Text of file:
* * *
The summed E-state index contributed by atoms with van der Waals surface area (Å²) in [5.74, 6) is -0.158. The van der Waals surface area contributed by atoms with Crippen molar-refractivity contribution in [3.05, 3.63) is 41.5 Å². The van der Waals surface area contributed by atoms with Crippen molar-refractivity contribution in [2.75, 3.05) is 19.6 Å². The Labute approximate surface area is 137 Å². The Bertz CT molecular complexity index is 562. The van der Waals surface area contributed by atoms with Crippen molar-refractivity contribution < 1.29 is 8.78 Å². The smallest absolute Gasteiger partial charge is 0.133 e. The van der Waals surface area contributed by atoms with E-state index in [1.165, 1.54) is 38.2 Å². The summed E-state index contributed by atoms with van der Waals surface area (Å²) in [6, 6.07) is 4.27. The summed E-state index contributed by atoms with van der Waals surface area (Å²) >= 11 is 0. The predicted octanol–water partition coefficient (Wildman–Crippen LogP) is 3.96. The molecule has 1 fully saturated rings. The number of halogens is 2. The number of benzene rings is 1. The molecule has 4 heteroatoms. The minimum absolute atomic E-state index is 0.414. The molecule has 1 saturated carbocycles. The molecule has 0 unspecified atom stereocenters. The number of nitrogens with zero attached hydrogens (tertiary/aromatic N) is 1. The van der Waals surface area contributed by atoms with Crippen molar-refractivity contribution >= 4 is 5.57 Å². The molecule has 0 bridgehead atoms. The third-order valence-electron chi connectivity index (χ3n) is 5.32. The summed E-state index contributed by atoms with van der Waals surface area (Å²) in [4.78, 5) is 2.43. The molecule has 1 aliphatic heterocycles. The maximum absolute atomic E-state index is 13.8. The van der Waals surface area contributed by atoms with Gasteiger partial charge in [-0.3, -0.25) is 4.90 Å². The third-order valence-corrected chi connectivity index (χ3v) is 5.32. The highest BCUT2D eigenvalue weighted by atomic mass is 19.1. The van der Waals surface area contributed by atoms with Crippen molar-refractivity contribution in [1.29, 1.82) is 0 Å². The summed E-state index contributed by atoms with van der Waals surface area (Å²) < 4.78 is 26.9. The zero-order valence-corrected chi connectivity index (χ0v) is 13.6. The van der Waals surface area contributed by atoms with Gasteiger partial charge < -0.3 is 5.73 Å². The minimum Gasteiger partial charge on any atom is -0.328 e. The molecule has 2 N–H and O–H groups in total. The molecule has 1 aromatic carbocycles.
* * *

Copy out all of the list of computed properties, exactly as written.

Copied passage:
The summed E-state index contributed by atoms with van der Waals surface area (Å²) in [5.74, 6) is -0.158. The van der Waals surface area contributed by atoms with Crippen molar-refractivity contribution in [3.05, 3.63) is 41.5 Å². The van der Waals surface area contributed by atoms with Crippen molar-refractivity contribution in [2.75, 3.05) is 19.6 Å². The Labute approximate surface area is 137 Å². The Bertz CT molecular complexity index is 562. The van der Waals surface area contributed by atoms with Crippen molar-refractivity contribution < 1.29 is 8.78 Å². The smallest absolute Gasteiger partial charge is 0.133 e. The van der Waals surface area contributed by atoms with E-state index in [1.165, 1.54) is 38.2 Å². The summed E-state index contributed by atoms with van der Waals surface area (Å²) in [6, 6.07) is 4.27. The summed E-state index contributed by atoms with van der Waals surface area (Å²) >= 11 is 0. The predicted octanol–water partition coefficient (Wildman–Crippen LogP) is 3.96. The molecule has 1 fully saturated rings. The number of halogens is 2. The number of benzene rings is 1. The molecule has 4 heteroatoms. The minimum absolute atomic E-state index is 0.414. The molecule has 1 saturated carbocycles. The molecule has 0 unspecified atom stereocenters. The number of nitrogens with zero attached hydrogens (tertiary/aromatic N) is 1. The van der Waals surface area contributed by atoms with Crippen molar-refractivity contribution >= 4 is 5.57 Å². The molecule has 0 bridgehead atoms. The third-order valence-electron chi connectivity index (χ3n) is 5.32. The summed E-state index contributed by atoms with van der Waals surface area (Å²) in [4.78, 5) is 2.43. The molecule has 1 aliphatic heterocycles. The maximum absolute atomic E-state index is 13.8. The van der Waals surface area contributed by atoms with Gasteiger partial charge in [-0.3, -0.25) is 4.90 Å². The third-order valence-corrected chi connectivity index (χ3v) is 5.32. The highest BCUT2D eigenvalue weighted by atomic mass is 19.1. The van der Waals surface area contributed by atoms with Crippen molar-refractivity contribution in [1.29, 1.82) is 0 Å². The summed E-state index contributed by atoms with van der Waals surface area (Å²) < 4.78 is 26.9. The zero-order valence-corrected chi connectivity index (χ0v) is 13.6. The van der Waals surface area contributed by atoms with Gasteiger partial charge < -0.3 is 5.73 Å². The minimum Gasteiger partial charge on any atom is -0.328 e. The molecule has 2 N–H and O–H groups in total. The molecule has 1 aromatic carbocycles.